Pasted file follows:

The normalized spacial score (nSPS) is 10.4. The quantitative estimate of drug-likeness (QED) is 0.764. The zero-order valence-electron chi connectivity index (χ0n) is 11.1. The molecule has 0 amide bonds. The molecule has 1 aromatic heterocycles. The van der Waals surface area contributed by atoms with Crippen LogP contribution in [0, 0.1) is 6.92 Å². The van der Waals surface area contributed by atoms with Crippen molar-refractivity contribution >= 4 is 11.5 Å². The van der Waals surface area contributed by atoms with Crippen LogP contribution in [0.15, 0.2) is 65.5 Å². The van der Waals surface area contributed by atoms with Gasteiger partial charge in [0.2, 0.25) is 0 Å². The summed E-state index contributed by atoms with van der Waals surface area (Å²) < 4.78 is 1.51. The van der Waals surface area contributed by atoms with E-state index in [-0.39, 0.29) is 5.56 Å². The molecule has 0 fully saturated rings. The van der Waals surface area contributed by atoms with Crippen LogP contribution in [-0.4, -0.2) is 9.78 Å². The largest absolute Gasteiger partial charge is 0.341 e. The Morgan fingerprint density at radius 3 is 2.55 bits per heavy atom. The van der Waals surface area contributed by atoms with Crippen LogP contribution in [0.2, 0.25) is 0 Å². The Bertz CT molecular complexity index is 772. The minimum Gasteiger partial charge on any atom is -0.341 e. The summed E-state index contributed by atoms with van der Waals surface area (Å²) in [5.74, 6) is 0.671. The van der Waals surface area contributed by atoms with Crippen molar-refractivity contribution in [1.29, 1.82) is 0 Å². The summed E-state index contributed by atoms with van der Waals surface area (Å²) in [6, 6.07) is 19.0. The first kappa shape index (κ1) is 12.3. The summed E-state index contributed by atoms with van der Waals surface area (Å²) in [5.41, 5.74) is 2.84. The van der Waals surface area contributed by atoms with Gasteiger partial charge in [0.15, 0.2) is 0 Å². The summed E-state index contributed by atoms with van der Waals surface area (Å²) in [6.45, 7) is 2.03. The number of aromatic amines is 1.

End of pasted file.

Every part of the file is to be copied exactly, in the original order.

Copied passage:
The normalized spacial score (nSPS) is 10.4. The quantitative estimate of drug-likeness (QED) is 0.764. The zero-order valence-electron chi connectivity index (χ0n) is 11.1. The molecule has 0 amide bonds. The molecule has 1 aromatic heterocycles. The van der Waals surface area contributed by atoms with Crippen LogP contribution in [0, 0.1) is 6.92 Å². The van der Waals surface area contributed by atoms with Crippen molar-refractivity contribution >= 4 is 11.5 Å². The van der Waals surface area contributed by atoms with Crippen LogP contribution in [0.15, 0.2) is 65.5 Å². The van der Waals surface area contributed by atoms with Gasteiger partial charge in [0.2, 0.25) is 0 Å². The summed E-state index contributed by atoms with van der Waals surface area (Å²) < 4.78 is 1.51. The van der Waals surface area contributed by atoms with E-state index in [-0.39, 0.29) is 5.56 Å². The molecule has 0 fully saturated rings. The van der Waals surface area contributed by atoms with Crippen LogP contribution in [-0.4, -0.2) is 9.78 Å². The largest absolute Gasteiger partial charge is 0.341 e. The Morgan fingerprint density at radius 3 is 2.55 bits per heavy atom. The van der Waals surface area contributed by atoms with Crippen LogP contribution in [0.2, 0.25) is 0 Å². The Bertz CT molecular complexity index is 772. The minimum Gasteiger partial charge on any atom is -0.341 e. The summed E-state index contributed by atoms with van der Waals surface area (Å²) in [5.74, 6) is 0.671. The van der Waals surface area contributed by atoms with Crippen molar-refractivity contribution in [1.29, 1.82) is 0 Å². The summed E-state index contributed by atoms with van der Waals surface area (Å²) in [6, 6.07) is 19.0. The first kappa shape index (κ1) is 12.3. The summed E-state index contributed by atoms with van der Waals surface area (Å²) in [5.41, 5.74) is 2.84. The van der Waals surface area contributed by atoms with Gasteiger partial charge in [0.15, 0.2) is 0 Å². The summed E-state index contributed by atoms with van der Waals surface area (Å²) in [6.45, 7) is 2.03. The number of aromatic amines is 1.